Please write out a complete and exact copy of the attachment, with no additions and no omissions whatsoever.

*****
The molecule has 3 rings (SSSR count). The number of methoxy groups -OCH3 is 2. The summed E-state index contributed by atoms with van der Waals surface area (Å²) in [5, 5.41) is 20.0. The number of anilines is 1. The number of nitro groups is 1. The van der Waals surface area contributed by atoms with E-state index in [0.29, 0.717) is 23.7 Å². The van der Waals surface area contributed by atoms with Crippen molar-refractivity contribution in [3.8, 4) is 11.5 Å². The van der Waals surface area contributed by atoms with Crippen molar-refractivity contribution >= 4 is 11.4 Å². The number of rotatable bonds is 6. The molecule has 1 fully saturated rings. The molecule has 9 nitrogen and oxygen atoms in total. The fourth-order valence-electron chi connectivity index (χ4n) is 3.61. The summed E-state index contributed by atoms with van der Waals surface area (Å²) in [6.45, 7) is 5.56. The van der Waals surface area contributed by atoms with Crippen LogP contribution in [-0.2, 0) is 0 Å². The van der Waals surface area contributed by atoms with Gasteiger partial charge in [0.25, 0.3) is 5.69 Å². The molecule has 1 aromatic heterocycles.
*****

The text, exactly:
The molecule has 3 rings (SSSR count). The number of methoxy groups -OCH3 is 2. The summed E-state index contributed by atoms with van der Waals surface area (Å²) in [5, 5.41) is 20.0. The number of anilines is 1. The number of nitro groups is 1. The van der Waals surface area contributed by atoms with E-state index in [0.29, 0.717) is 23.7 Å². The van der Waals surface area contributed by atoms with Crippen molar-refractivity contribution in [3.8, 4) is 11.5 Å². The van der Waals surface area contributed by atoms with Crippen molar-refractivity contribution >= 4 is 11.4 Å². The number of rotatable bonds is 6. The molecule has 1 fully saturated rings. The molecule has 9 nitrogen and oxygen atoms in total. The fourth-order valence-electron chi connectivity index (χ4n) is 3.61. The summed E-state index contributed by atoms with van der Waals surface area (Å²) in [6.45, 7) is 5.56. The van der Waals surface area contributed by atoms with Crippen LogP contribution in [-0.2, 0) is 0 Å². The van der Waals surface area contributed by atoms with Gasteiger partial charge in [0.25, 0.3) is 5.69 Å². The molecule has 1 aromatic heterocycles.